January 11, 2006|Posted in: Uncategorized
Running around on deadline, kind of back into the routine at the Sun. I spend a lot of time saying, I gotta find me a replacement here, as I’m just sitting in temporarily. Then this morning I got a total charge out of chasing down a story. I really dig on the education stories — no ambulances, no blood, lots of drama and kids’ lives and teachers and books. I like it. It was a bit of a charge this morning to chase down this story on deadline and I was, like, digging it. Really. Hmm, I need to think this over a bit.
I’m also working on new stuff for The Music Scene (see current issue for devastiatingly spot-on reviews by your favorite blogger) and good news — my reader, the lovely Ms Laurie W, has finished the pile of subs for Red Hills, so producing that lovely specimen is next.
I am somewhat sidetracked by the boogaloo of jury duty –may I just say, I DON’T want to be on this panel. DON’T. Can’t talk about it now (yet) but as the judge was reciting the charges, I just kind of curled up into a fetal position and thought, “I do NOT want this case running around in my head. NOT.” Too much bad juju there. I have to go back next week after the attorneys look over our questionnaires and see if I get the boot. Or booted to another case instead. This is what doing your duty is all about. But I hope, I hope I don’t have to do this one.
Following Mia’s adventures has made me feel nostalgic for London, so I picked up a copy of Bill Bryson’s book, Notes From a Small Island, and if you haven’t read it, do. It’s hilarious — laugh-out-loud-in-public-places-despite-people’s-strange-looks funny. Another great one for Anglophiles is Kingdom By the Sea by Paul Theroux, a wonderful walking tour around the coast of Britain and the strange events that occur to him as he walks. And a third old favorite of mine is Susan Allen Toth’s My Love Affair with England. Love that one, too. I could go on — absolutely must read 84, Charing Cross Road if you luv England, as mentioned before. And Jane Austen. And George Orwell. And Vita Sackville-West. And Shakespeare… But more another day (my Francophile list is almost as long).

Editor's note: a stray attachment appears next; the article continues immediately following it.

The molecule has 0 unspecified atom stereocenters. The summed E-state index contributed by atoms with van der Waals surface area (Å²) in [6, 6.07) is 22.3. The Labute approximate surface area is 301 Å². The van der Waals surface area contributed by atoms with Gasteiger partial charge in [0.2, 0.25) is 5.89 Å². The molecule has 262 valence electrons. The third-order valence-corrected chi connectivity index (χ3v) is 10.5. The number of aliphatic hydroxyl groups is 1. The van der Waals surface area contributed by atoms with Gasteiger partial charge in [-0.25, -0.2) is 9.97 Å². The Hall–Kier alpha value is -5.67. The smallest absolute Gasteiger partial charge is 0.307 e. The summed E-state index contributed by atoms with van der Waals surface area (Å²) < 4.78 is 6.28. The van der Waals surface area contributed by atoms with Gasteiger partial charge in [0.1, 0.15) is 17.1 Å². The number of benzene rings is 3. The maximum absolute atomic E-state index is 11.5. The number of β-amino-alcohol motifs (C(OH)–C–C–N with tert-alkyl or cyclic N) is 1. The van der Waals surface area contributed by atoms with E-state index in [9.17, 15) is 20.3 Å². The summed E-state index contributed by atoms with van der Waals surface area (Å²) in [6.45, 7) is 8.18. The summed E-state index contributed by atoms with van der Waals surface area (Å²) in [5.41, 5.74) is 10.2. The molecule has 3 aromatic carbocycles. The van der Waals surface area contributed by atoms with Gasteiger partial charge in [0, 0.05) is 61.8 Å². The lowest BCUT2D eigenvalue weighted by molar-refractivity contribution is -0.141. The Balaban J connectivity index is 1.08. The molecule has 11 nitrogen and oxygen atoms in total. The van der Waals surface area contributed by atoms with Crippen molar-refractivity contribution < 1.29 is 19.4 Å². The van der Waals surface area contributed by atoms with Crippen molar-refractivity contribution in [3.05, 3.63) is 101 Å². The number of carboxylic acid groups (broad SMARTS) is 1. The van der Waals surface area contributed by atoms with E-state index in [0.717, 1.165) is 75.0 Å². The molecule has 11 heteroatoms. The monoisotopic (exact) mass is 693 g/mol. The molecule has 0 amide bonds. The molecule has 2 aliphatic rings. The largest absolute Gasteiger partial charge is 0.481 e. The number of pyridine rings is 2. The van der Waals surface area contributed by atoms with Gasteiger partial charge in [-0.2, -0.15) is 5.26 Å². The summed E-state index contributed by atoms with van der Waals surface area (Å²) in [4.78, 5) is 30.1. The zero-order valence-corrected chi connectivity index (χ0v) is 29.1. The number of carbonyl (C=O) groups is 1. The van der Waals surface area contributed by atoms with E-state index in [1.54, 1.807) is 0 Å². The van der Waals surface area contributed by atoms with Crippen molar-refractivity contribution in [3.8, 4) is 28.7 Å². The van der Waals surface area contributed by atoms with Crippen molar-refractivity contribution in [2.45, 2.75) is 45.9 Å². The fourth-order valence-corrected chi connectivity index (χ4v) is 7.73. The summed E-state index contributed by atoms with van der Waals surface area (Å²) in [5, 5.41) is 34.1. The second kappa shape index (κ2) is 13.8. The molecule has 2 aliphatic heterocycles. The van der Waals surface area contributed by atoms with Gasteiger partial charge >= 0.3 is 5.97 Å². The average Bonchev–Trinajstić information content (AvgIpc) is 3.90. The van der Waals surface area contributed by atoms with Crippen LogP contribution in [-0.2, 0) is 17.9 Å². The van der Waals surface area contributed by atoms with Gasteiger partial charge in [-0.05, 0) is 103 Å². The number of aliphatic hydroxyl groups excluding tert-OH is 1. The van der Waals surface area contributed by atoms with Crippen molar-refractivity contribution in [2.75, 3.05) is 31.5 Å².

Do you have favorite armchair travel books? Tell me — about any but Under the Tuscan Sun (snark).
Advice to Aspiring Writers: Read, read, read, every day. Good for your writing and good for your soul. And fun with milk and cookies.
Julia Park Tracey is an award-winning journalist, author, and blogger. She is the author of six books: three novels, one poetry collection, and two women's history. She was the Poet Laureate of Alameda, California, in 2014-17. She's also the conservatrix of The Doris Diaries, the diaries of her great-aunt Doris Bailey Murphy. She has a BA in journalism from San Francisco State University, and MA in Early 20th C. British Literature from Cal State Hayward. Julia's articles have appeared on Salon, Thrillist, Paste, Scary Mommy, Narratively, Yahoo News, Your Tango, and Sweatpants & Coffee. Her articles have also run in Redbook, Woman's Day, Country Living, House Beautiful, Town & Country, the San Francisco Chronicle, Oakland Magazine, Quill, and MadeLocal. She was the founding editor of weekly Alameda Sun and literary zine Red Hills Review. Her poetry has been in The East Bay Literary review, Postcard Poems, Americus Review, Cicada, Tiferet Review, and many others. Julia has been recognized several times by the San Francisco, East Bay and Peninsula Press Clubs as well as the California Newspaper Association for her blogging since 2003.